A: The Sangha here means the Noble Disciples, the Arya Sangha who are living today. It is because we cannot connect with those who have passed away except through their teachings; that is also if they have any recorded teaching, still in existence. We can access the Buddha through studying the teachings of the Buddha in the Tripitaka or studying the teachings of some of the Noble disciples of teachers who had passed away, if we still have their teachings recorded.

Otherwise, you have to depend on the living Noble disciples to give you the proper instructions. So the Sangha means the Noble disciples - those who have attained /reached at least the first level of Awakening, Sotapanna, or the second level – Sakuddagami, or the third level Anagami, or the fourth level Arhant. These are considered to be Noble Disciples and the Noble Sangha. These are the real Sangha that represents the ‘Sangha’ in the Noble Triple Gem, not those bhukkhus who are ordained but still possess defilements; who are not yet enlightened. They are not considered to be the Sangha in the Triple Gem.

Q: According to what I have read, modern Psychology divides the mind into four categories; the super-conscious mind, the conscious mind, the Subconscious mind, and the unconscious mind. How does this explanation in psychology differ from the Buddhist teaching of the Mind? As I have read Buddhism does not compartmentalise the Mind, but focuses on Cetasikas. Could you explain?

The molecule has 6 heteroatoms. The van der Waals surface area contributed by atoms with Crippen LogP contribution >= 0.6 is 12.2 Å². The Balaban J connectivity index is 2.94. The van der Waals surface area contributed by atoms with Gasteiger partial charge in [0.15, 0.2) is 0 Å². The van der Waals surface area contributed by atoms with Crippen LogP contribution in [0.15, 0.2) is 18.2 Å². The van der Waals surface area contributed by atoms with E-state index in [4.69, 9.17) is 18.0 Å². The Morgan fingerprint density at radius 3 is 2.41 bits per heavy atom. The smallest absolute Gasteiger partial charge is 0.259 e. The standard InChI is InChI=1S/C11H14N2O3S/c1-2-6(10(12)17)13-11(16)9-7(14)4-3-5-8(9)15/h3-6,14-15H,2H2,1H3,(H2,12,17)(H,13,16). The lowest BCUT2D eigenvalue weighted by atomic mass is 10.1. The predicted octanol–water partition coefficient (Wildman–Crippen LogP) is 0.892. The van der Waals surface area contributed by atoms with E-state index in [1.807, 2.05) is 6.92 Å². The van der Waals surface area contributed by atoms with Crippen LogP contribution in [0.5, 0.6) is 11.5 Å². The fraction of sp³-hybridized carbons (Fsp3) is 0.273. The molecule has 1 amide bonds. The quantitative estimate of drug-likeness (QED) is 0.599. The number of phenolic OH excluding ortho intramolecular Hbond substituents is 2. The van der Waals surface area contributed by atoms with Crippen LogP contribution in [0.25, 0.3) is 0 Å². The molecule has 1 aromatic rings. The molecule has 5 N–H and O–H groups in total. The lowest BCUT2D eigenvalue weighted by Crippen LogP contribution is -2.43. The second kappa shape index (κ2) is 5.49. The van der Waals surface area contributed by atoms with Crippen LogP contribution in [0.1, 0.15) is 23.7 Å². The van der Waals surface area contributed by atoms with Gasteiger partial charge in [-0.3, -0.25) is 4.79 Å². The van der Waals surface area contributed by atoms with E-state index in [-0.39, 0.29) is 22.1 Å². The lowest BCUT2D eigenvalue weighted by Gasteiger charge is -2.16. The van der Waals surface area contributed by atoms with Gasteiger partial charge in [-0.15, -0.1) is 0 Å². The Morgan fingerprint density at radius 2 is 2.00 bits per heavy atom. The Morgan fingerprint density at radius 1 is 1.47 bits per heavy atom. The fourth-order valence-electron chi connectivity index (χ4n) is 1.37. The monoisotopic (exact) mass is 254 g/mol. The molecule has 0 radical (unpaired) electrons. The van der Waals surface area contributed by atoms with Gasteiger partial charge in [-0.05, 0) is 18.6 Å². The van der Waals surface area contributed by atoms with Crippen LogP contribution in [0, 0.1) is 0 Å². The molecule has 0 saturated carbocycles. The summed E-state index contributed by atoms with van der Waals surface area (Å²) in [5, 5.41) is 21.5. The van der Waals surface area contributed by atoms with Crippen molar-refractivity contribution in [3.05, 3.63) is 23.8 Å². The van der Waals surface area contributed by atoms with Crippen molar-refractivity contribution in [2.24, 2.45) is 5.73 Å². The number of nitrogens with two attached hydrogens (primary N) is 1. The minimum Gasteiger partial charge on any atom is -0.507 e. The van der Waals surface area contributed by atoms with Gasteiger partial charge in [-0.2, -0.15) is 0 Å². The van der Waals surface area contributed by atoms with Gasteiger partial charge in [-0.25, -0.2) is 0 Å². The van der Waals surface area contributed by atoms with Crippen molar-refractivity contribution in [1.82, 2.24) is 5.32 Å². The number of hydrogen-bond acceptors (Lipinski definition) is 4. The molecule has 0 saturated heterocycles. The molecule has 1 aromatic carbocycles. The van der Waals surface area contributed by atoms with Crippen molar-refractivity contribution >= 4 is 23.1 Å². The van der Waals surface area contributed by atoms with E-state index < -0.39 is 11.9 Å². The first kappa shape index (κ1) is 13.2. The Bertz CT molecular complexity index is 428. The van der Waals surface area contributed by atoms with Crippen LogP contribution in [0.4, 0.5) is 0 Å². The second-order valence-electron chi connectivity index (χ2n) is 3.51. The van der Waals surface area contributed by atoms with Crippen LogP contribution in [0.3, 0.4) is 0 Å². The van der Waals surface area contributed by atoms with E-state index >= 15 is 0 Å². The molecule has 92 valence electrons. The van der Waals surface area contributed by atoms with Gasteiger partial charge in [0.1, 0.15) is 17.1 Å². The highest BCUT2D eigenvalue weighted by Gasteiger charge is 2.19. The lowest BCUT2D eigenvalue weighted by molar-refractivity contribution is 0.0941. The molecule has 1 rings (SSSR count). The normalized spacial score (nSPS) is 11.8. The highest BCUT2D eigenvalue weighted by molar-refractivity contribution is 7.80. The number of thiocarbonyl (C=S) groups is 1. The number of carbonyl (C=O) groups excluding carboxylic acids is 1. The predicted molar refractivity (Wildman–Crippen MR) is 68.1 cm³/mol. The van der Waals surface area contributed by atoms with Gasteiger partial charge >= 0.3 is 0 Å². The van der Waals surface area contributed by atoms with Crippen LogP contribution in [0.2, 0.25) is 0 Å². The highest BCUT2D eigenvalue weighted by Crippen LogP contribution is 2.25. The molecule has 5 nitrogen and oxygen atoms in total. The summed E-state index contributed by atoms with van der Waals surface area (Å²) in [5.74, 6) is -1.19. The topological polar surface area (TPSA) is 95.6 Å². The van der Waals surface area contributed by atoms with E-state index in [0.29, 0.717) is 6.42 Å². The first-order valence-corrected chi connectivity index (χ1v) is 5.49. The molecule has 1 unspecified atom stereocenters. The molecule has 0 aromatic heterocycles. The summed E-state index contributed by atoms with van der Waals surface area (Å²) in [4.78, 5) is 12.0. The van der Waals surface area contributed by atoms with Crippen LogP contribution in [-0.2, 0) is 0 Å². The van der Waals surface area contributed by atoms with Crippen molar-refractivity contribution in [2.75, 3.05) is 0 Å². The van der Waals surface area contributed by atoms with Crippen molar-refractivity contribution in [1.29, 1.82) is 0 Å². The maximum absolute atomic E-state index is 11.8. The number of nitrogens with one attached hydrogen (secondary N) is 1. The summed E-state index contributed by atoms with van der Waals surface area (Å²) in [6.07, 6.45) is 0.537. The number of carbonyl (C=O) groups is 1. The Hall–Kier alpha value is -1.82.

A: According to my understanding, the mind is called the knowing element and this mind has the ability to know. Besides the ability to know, it also has these four other abilities called Khandhas - Nama Kandas. In Pali we call them, Vedana, Samjna Sankara and Vinnana. Vedana is feeling, Samjna is memory, Sankhara means thinking, and Vinjana is consciousness or awareness of the sensual object that comes into contact with the sensual organs of the body.

This is the mind according to Buddhism. The mind itself is the knowing element, from within the knowing element therefore four functional abilities emerge - the ability to feel, the ability to remember or to perceive, the ability to think, and the ability to connect to a body so that it can access essential objects such as images, sound, taste and smells and tactile objects. This is the Buddhist interpretation of the mind.

Q: What is the most meritorious offering ( dana) according to the Buddha?